The Geography MRes is a pre-doctoral training programme version of the Geography MA/MSc. Alongside the opportunity to specialise in a chosen area of human geography (see below), you will develop social science research skills and methods appropriate for further study in this field. Depending on the options you choose, you can study key issues such as globalisation and development; cities, space and power; and collaborative cultural geographies.
Core modules in interdisciplinary research methods are taught through the London Social Science Doctoral Training Centre, making it an approved pathway for ESRC funding. This allows eligible students to apply for ESRC 1+3 funding to cover the MRes with a PhD. It also allows successful graduates from the MRes to apply subsequently for ESRC +3 PhD funding.
The MRes also caters more generally for those working in, or seeking to work in, a research-related post in the public, private or charitable sectors.
This programme will:
- give you advanced training in human geography
- allow you to learn research methods leading to PhD study
- give you a wide range of optional modules and specialisms, allowing you to tailor the course to suit your interests.
- critical public health; global health; historical perspectives on urban environment and health (Dr Tim Brown)
- Latin American transnational migration in European contexts; gender-based violence against women and girls in the Global South (Professor Cathy McIlwaine)
- Knowledge infrastructure and regional innovation in the European South; Foreign Direct Investment (FDI) and local economic development (Dr Konstantinos Melanchroinos)
- Streets, parks and squares: space and sociability in 18th-Century London; New Spaces, New Publics?: inclusion and exclusion in London's public spaces (Professor Miles Ogborn)
- Vital geographies; humanitarianism; historical geographies of development; democratic theory and public reason (Dr Simon Reid-Henry)
- Macro-regional integration and uneven development: how integration impacts on development; Global value chains and development: evaluating the effectiveness of labour standards implementation; Free trade agreements and sustainable development: comparing the US and the EU's models (Professor Adrian Smith)
- Food banks (Professor Jon May)
- Migrant Finance: Remittances, philanthropy and diaspora funding (Dr Kavita Datta)
- Critical geographies of biomedicine; political geographies of global health and development; geographies of philanthropic practices in contemporary and historical perspective (Dr Stephen Taylor)
- Matters of urban public space and culture; the representation and imagination of cities; food, dining and consumption practices; social entrepreneurism (Dr Regan Koch)
- Collaborative research with The Geffrye Museum of the Home, via the Centre for Studies of Home, on past and present geographies of home, including research on home, migration and the city (Professor Alison Blunt)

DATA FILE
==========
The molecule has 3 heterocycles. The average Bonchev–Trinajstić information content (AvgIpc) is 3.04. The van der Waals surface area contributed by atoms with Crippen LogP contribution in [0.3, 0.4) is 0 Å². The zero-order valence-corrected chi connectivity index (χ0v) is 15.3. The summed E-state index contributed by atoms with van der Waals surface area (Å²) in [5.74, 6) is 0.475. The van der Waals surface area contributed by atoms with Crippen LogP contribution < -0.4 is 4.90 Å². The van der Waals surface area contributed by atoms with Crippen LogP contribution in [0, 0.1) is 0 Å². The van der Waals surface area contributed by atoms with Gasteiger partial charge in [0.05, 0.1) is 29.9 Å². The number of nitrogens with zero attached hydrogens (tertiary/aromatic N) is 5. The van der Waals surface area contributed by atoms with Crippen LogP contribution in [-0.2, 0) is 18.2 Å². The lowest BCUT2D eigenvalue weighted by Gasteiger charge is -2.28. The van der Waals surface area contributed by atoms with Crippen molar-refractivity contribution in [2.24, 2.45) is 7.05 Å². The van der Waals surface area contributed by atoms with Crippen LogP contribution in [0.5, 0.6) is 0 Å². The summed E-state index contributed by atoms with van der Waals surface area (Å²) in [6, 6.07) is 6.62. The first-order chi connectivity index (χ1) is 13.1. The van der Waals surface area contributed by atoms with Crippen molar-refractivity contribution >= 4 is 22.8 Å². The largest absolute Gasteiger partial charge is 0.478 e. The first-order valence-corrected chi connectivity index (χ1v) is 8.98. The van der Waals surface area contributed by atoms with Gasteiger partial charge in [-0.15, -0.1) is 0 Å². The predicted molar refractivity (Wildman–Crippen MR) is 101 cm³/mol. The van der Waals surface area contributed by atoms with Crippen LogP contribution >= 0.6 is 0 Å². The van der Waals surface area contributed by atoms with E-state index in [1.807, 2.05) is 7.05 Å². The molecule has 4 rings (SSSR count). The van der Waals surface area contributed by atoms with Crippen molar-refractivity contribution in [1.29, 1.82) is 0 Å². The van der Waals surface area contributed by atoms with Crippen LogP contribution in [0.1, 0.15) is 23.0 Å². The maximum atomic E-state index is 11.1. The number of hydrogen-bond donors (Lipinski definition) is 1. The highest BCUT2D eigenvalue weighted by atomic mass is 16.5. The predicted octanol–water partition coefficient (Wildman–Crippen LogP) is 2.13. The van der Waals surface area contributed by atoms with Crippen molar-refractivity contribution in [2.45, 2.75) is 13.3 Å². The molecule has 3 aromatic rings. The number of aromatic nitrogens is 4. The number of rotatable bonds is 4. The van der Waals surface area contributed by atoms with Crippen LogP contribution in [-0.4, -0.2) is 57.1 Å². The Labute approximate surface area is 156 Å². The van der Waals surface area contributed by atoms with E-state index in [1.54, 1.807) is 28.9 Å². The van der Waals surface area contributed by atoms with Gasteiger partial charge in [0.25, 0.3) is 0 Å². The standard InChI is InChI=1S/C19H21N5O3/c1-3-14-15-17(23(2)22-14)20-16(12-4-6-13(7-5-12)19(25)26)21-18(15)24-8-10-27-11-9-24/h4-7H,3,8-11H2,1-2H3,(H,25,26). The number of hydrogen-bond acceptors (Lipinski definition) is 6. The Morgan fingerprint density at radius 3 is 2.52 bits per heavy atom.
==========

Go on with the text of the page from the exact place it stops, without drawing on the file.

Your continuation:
- Collaborative research with Eastside Community Heritage on community heritage, identity, migration and urban change (Professor Alison Blunt)
- Collaborative research with the campaigning organisation ShareAction, exploring geographical implications of financialisation, relationships between pension savers across geography and age-groups, and share-holder activism by pension funds as a mechanism to achieve social and environmental objectives that deliver benefits to pension savers (Professor Jane Wills)
Why study MRes at QMUL Geography?
The School of Geography at Queen Mary University of London
is recognised as an international centre for excellence in teaching and research. Our work is at the forefront of human geography, shaping debates and providing significant new insight and understanding. We are also known for our friendly, collegial and welcoming ethos and are home to many of contemporary human geography’s best known scholars. Almost 80 per cent of the School’s research outputs (books and articles) are rated as world-leading (4*) or internationally excellent (3*) placing it 5th in the UK for this measure. Scores increased across all areas and the School is ranked joint 11th for geography in the UK overall (REF 2014).
- Our curriculum is research-led and reflects some of the latest research developments in geography.
- Depending on the options you choose, you can study key issues such as globalisation and development; cities, space and power; and collaborative cultural geographies.
- Optional modules include some opportunities to work with external organisations, such as the Geffrye Museum, with whom we have a partnership through our jointly directed Centre for Studies of Home.
This programme is led by Dr Kavita Datta, Reader in Geography.
An upper second class honours degree or higher in a humanities or social science subject from a UK university (or an equivalent international qualification) together with two supportive references is required. Candidates are expected to have good English language ability and to meet the standard of the IELTS, or equivalent, at a level of 7.0.